According to this principle an individual should take care of his action to prevent injury of neighbors. As per this principle neighbor is persons who are so closely and directly affected by their act that they ought reasonably to have them in contemplation as being so affected when they directing their mind to the acts or omissions (Neyers, 2005). In the case of Donoghue V Stevenson, Stevenson was manufacturer of drink thus he should take care of his manufacturing process to prevent injury of consumers. Stevenson failed to do so he was held liable to pay damages. Thus from the above description it can be said that the law of negligence imposes a duty on individual to not to cause economic loss to other parties.


From the present project report it can be concluded that business law provides mechanisms that allow business individuals to determine how they will participate in business ventures and how much risk they will bear. By considering capital, control and minimum risk factors it has been recommended to client to set up business as company. Through the structure of company client can be director and shareholder by which they can invest and control the operations of business. Along with this liability of client will be extent to the investment made by them. Entire contractual terms cannot be categorized as Innominate terms as it reduces certainty in the contract by which fair judgment cannot be provided by the court in each case. Law of negligence imposes duty of individual to take reasonable care of their action to prevent economic loss of society.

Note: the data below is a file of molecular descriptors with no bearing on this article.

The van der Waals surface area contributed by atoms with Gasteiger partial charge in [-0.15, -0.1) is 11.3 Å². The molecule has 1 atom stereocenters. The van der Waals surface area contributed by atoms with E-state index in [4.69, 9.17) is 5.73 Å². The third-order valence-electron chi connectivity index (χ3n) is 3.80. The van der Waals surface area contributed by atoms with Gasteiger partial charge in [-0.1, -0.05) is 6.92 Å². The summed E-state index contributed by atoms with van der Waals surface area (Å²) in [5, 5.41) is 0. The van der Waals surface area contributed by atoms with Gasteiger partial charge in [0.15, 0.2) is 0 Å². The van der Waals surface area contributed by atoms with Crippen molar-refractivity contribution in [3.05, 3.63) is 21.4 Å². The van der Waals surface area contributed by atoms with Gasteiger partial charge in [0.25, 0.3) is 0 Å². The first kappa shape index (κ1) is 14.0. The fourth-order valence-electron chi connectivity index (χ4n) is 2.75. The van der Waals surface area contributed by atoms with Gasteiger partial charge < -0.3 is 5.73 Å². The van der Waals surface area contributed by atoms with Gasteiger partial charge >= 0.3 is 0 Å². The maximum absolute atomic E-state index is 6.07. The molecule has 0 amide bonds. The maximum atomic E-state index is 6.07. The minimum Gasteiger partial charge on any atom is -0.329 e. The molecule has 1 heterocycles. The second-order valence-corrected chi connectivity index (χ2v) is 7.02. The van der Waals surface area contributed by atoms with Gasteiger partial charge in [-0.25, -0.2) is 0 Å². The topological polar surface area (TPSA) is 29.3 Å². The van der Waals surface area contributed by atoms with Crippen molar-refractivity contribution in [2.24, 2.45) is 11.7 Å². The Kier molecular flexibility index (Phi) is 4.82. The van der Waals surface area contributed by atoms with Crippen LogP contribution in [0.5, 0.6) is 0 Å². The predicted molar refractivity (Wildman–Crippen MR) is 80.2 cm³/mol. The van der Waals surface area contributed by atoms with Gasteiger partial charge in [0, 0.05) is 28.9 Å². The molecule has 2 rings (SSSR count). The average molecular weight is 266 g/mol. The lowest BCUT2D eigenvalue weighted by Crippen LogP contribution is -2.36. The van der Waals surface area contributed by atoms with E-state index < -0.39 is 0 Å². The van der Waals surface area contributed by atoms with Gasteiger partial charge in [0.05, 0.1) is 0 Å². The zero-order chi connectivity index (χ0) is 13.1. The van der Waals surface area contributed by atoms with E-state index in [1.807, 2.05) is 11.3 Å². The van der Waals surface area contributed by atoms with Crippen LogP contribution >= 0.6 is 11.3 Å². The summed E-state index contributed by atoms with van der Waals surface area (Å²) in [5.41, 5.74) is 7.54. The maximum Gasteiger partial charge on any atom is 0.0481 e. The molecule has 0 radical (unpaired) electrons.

• Berguer, R., Morasch, M. D., and Kline, R. A. 1998. Transthoracic repair of innominate and common carotid artery disease: immediate and long-term outcome for 100 consecutive surgical reconstructions.Journal of vascular surgery.
  • Broady-Preston, J., and Williams, T., 2004. Using information to create business value: City of London legal firms, a case study. Performance Measurement and Metrics.
  • Chadwick, A., 2011. The English Legal System. Straightforward co Ltd.
  • Clarkson, K.W., 2010. Business law. Text and Cases: Legal. Cengage learning.
  • Dyer, J. H., and Singh, H. 1998. The relational view: cooperative strategy and sources of interorganizational competitive advantage.
  • Elkington, J., and Fennell, S. 2000. Partners for sustainability. InTerms for endearment: Business, NGOs and sustainable development.